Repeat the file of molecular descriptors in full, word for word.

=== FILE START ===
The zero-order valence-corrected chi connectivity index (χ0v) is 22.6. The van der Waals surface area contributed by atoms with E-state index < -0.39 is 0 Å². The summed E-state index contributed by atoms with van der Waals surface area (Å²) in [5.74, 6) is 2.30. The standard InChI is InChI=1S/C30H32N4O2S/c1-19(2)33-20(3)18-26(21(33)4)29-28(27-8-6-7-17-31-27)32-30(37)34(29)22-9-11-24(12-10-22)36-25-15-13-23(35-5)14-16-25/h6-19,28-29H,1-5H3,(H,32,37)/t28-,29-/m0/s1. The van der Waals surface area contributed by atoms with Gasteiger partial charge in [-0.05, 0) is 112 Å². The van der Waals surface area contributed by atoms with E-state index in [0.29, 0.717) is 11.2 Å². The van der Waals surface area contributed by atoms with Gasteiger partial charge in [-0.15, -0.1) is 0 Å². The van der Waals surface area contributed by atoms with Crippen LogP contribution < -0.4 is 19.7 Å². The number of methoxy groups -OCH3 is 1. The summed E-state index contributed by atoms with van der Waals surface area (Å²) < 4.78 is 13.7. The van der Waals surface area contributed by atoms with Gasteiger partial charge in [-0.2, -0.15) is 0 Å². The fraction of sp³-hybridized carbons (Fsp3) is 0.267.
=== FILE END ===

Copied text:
The zero-order valence-corrected chi connectivity index (χ0v) is 22.6. The van der Waals surface area contributed by atoms with E-state index < -0.39 is 0 Å². The summed E-state index contributed by atoms with van der Waals surface area (Å²) in [5.74, 6) is 2.30. The standard InChI is InChI=1S/C30H32N4O2S/c1-19(2)33-20(3)18-26(21(33)4)29-28(27-8-6-7-17-31-27)32-30(37)34(29)22-9-11-24(12-10-22)36-25-15-13-23(35-5)14-16-25/h6-19,28-29H,1-5H3,(H,32,37)/t28-,29-/m0/s1. The van der Waals surface area contributed by atoms with Gasteiger partial charge in [-0.05, 0) is 112 Å². The van der Waals surface area contributed by atoms with E-state index in [0.29, 0.717) is 11.2 Å². The van der Waals surface area contributed by atoms with Gasteiger partial charge in [-0.15, -0.1) is 0 Å². The van der Waals surface area contributed by atoms with Crippen LogP contribution < -0.4 is 19.7 Å². The number of methoxy groups -OCH3 is 1. The summed E-state index contributed by atoms with van der Waals surface area (Å²) < 4.78 is 13.7. The van der Waals surface area contributed by atoms with Gasteiger partial charge in [-0.2, -0.15) is 0 Å². The fraction of sp³-hybridized carbons (Fsp3) is 0.267.